Stroke | TIA

Our Approach to Care

At MaineHealth, we offer compassionate and complete stroke treatment. Our dedicated caregivers provide expertise and fast response to coordinate care and help recovery. Our Telestroke Network brings the expertise of highly skilled neurologists to emergency departments in community hospitals 24 hours a day.

What is a Stroke?

A stroke is a medical emergency. Call 9-1-1, if you think that you or someone you know is having a stroke. Strokes occur when the blood flow to your brain stops. Brain cells begin to die. It is important to get to a hospital fast, so that doctors can treat the stroke while it is happening.

What is a TIA?

TIA is the acronym for a transient ischemic attack, also known as a mini-stroke. A TIA happens when there is brief blockage of blood flow to the brain. TIAs usually last less than five minutes. They also are called warning strokes. TIAs should not be ignored. Call 9-1-1 and get medical help right away. They often are a sign that the person is at risk of having a full stroke with much more serious consequences.

Stroke Symptoms

Is It a Stroke?

The following may be signs and symptoms of a stroke. These symptoms require immediate attention. Call 9-1-1, or seek emergency medical care. Don't wait.

  • One side of the face droops or feels numb.
  • One arm is weak or numb.
  • One side of the body is numb.
  • Speech may be slurred.
  • Trouble speaking. Person may be unable to talk or hard to understand.
  • Person is unable to repeat words or a simply sentence.
  • Loss of balance, dizziness.
  • Sudden headache that is very severe.
  • Trouble seeing out of one or both eyes.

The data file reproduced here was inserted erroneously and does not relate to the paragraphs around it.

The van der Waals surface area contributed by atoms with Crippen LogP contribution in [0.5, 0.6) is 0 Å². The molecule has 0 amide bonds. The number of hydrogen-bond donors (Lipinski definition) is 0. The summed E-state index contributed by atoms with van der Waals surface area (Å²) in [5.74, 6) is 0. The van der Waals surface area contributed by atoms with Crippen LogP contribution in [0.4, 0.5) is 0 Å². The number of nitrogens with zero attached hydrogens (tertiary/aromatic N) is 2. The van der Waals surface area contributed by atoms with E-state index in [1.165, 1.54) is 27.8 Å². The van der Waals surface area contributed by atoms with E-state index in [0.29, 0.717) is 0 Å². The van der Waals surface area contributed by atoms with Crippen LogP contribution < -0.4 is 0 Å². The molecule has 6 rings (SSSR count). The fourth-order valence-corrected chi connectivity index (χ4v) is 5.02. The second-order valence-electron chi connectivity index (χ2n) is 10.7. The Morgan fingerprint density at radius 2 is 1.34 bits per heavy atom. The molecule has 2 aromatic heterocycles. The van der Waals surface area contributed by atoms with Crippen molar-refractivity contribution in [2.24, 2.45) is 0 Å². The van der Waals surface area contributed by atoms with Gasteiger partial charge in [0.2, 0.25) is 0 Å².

Get Help FAST

The American Stroke Association recommends using the following word to identify signs: FAST:

F: Face drooping

A: Arm weakness

S: Speaking is difficult

T: Time to call 9-1-1

Stroke Diagnosis

Tests Done in the Emergency Room

Getting immediate care is important after a stroke. Early treatment is important for outcomes. It is important to call 9-1-1, and seek emergency help for a person who may have just had a stroke. The following tests will be done in the emergency room to diagnose a stroke:

  • CT Scan
  • EKG
  • Blood tests
  • MRI

The following tests may be done later

  • Carotid ultrasound
  • MRA
  • CT angiogram
  • Carotid angiogram

Stroke Treatment

Immediate Treatment Is Essential

If you are having any stroke symptoms, get to a hospital. The best treatment for a stroke is to stop it while it is happening. Doctors will need to dissolve the blood clot or stop the bleeding. To prevent a stroke, you may be prescribed blood thinners as a drug therapy.

The patient may receive a clot-busting drug called tPA right after a stroke. The medicine would be given to the patient in the emergency room in the hours after a stroke. Patients also may be given aspirin or other drugs if tPA is not the best option. The clot also may be removed from the artery. A device called a stent or a suction cup is used to remove it. Additional treatment depends on the cause of the stroke.

Stroke rehabilitation and stroke therapy

Stroke rehab and stroke therapy help patients recover from stroke damage. Stroke rehabilitation focuses on helping people overcome the problems caused by a stroke. Patients often can get stroke therapy services close to home, so there is no need to travel far during stroke recovery.

Am I at Risk for Having a Stroke?

Know the Stroke Risk Factors

Patients cannot change some stroke risk factors, such as age and family history. But there are lifestyle changes that can lower your stroke risk. The following are stroke risk factors:

  • Older adults have a higher risk

  • Family history of heart disease or sickle cell disease

  • Being African American, Native American or Alaskan Native

  • Having a previous stroke, TIA or heart attack

  • Smoking or secondhand smoke

  • High blood pressure

  • High cholesterol

  • Being overweight

  • Diabetes

  • Stress

  • Drug or alcohol misuse or abuse

To reduce your stroke risk, your health care provider may talk to you about making lifestyle changes and also give you resources to help.

Tim's Story

Tim and Vivian love to travel the world. After a rafting trip in Maine, Tim suffered a stroke. Vivian recognized the signs and called 9-1-1 right away. Her quick thinking, along with Maine Medical Center’s Telestroke Network, saved Tim’s life. Watch their full story to learn how MMC is improving stroke care statewide.